Page images

Romans, and had a joint temple consecrated to king in his wars. For the same reason, there. them at Rome: but afterwards each of them had fore, that honors are in the disposal of the king, separate temples, which were so placed that no offices ought to be so likewise; and, as the king one could enter the temple of Honor without may create new titles, so may he create new passing through that of Virtue; by which the offices; but with this restriction, that he cannot Romans were continually put in mind that virtue create new offices with new fees annexed to is the only direct path to true glory. Plutarch them, nor annex new fees to old offices; for this tells us that the Romans, contrary to their usual would be a tax upon the subject, which cannot custom, sacrificed to Honor uncovered; per- be imposed but by act of parliament. Wherehaps to denote, that, wherever honor is, it wants fore, in 13 Hen. IV., a new office being created no covering, but shows itself openly to the by the king's letters patent for measuring cloths, world.

with a new fee for the same, the letters patent Honor, in the beau monde, has a meaning were, on account of the new fee, revoked and materially different from the above, and which it declared void in parliament. Upon the same is easier to illustrate than define. It is however or like ground the king has also the prerogative subject to a system of rules, called the laws of of conferring privileges upon private persons : honor, constructed by people of fashion, calcu- such as granting places or precedence to any of lated to facilitate their intercourse with one his subjects, or converting aliens, or persons another, and for no other purpose. Consequently born out of the king's dominions, into denizens; nothing is considered as inconsistent with honor, whereby some very considerable privileges of but what tends to incommode its intercourse. natural born subjects are conferred upon them. Hence, as Paley very properly states the matter, Such also is the prerogative of erecting corporaprofaneness, neglect of public worship or private tions; whereby a number of private persons are devotion, cruelty to servants, rigorous treatment united together, and enjoy many liberties, powers, of tenants or other dependents, want of charity and immunities in their political capacity, which to the poor, injuries done to tradesmen by in- they were incapable of in their natural. solvency or delay of payment, with numberless Honor, Maids of, are young ladies in the examples of the same kind, are accounted no queen's household, whose office is to attend the breaches of honor; because a man is not a less queen when she goes abroad, &c. In Britain agreeable companion for these vices, nor the they are six in number, and their salary is £300 worse to deal with in those concerns which are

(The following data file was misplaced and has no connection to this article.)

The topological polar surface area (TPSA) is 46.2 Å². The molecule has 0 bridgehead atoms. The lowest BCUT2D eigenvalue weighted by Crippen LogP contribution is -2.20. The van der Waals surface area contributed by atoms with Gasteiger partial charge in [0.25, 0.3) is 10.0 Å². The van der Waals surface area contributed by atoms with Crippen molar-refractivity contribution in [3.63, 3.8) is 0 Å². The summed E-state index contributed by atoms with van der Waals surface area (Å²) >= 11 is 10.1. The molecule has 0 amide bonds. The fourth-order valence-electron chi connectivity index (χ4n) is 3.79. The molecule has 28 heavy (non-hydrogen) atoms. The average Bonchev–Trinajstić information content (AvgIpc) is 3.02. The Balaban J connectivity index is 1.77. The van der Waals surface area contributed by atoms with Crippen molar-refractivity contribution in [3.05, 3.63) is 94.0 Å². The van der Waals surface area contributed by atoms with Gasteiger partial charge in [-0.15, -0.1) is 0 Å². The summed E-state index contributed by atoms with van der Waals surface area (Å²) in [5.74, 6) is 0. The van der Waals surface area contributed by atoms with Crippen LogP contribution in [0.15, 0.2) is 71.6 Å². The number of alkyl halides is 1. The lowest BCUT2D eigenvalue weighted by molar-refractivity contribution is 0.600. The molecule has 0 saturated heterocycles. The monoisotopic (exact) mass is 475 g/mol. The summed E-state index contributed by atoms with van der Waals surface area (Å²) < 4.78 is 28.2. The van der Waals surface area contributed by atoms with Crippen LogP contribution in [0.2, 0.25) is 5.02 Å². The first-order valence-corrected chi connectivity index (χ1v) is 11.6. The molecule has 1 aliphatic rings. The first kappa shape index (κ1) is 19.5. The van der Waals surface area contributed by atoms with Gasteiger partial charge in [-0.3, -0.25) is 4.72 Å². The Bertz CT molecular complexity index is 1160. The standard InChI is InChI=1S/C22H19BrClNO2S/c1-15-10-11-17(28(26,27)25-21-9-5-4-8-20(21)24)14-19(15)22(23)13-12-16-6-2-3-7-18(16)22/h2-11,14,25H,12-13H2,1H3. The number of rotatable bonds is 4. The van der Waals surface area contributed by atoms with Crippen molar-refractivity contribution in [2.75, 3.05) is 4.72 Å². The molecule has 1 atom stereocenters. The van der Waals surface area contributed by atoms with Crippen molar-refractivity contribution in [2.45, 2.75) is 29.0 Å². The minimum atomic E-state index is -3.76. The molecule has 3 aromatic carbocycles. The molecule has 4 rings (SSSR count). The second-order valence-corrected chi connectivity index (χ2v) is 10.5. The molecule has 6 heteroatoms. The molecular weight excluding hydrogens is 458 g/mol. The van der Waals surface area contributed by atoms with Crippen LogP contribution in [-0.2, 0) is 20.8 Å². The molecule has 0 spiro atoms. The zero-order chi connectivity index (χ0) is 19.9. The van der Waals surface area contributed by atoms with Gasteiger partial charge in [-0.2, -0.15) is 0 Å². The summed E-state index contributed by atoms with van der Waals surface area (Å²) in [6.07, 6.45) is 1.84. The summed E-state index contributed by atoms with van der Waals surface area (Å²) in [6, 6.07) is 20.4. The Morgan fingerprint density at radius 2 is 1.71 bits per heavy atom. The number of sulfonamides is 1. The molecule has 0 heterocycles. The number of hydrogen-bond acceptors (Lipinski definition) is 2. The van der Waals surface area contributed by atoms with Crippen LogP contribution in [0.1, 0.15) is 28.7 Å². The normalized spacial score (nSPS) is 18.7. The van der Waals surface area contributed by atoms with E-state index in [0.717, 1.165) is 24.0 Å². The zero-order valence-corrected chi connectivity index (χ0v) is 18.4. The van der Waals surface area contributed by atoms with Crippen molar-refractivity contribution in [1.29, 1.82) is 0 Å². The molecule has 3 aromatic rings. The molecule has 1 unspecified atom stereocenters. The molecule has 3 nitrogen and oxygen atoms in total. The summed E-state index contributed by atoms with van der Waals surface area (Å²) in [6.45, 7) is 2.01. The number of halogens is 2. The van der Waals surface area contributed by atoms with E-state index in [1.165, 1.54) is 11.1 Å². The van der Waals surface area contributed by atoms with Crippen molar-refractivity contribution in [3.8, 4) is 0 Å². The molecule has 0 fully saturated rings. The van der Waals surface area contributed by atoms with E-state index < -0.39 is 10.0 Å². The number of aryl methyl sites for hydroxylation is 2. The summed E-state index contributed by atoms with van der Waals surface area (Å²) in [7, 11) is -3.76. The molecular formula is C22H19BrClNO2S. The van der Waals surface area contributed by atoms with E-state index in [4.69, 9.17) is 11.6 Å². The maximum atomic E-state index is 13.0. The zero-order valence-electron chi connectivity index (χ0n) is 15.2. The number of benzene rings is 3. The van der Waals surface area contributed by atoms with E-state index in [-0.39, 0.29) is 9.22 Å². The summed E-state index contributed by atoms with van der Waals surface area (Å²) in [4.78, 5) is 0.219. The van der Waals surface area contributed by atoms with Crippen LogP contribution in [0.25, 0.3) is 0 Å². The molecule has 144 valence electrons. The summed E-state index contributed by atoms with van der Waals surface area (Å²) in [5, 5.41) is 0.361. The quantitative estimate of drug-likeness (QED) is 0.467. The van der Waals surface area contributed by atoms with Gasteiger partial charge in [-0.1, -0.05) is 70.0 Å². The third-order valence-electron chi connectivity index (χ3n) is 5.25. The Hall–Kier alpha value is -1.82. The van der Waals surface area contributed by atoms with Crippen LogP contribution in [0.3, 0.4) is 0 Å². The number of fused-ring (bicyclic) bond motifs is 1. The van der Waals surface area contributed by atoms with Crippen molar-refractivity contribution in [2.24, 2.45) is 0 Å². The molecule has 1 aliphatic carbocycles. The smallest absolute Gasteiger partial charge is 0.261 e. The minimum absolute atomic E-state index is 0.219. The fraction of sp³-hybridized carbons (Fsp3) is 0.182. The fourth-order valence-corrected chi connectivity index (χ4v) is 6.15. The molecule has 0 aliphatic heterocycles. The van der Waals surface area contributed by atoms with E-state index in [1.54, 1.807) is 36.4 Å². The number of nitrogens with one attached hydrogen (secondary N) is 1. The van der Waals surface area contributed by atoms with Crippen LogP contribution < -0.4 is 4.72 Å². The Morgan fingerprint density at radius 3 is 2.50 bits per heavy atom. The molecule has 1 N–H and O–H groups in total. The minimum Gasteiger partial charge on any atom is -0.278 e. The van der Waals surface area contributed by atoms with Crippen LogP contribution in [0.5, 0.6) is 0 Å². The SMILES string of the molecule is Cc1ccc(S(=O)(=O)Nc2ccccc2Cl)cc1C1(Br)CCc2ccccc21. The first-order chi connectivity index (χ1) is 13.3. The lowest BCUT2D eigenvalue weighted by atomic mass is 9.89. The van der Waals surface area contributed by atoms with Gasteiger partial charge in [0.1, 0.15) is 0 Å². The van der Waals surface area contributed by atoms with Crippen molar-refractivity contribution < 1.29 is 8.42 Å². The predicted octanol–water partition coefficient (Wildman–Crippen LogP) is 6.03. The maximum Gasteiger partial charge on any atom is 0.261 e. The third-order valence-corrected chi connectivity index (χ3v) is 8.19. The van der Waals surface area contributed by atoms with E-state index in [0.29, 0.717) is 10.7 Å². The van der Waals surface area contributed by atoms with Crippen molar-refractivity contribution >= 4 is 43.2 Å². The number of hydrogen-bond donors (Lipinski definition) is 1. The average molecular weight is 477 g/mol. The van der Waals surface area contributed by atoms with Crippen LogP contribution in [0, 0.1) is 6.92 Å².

a year each. usually transacted between one gentleman and Honor Point, in heraldry, is that next above another. Again, the law of honor being consti- the centre of the escutcheon, dividing the upper tuted by men occupied in the pursuit of plea- part into two equal portions. sure, and for the mutual convenience of such Honors of War, in a siege, is when a govermen, will be found, as might be expected from nor, having made a long and vigorous defence, the character and design of the law-makers, to is at last obliged to surrender the place to the be, in most instances, favorable to the licen- enemy for want of men and provisions, and tious indulgence of the natural passions. Thus makes it one of his principal articles to march it allows of fornication, adultery, drunkenness, out with the honors of war; that is, with shoulprodigality, dueļling, and revenge in the extreme; dered arms, drums beating, colors flying, and all and lays no stress upon the opposite virtues. the baggage, &c.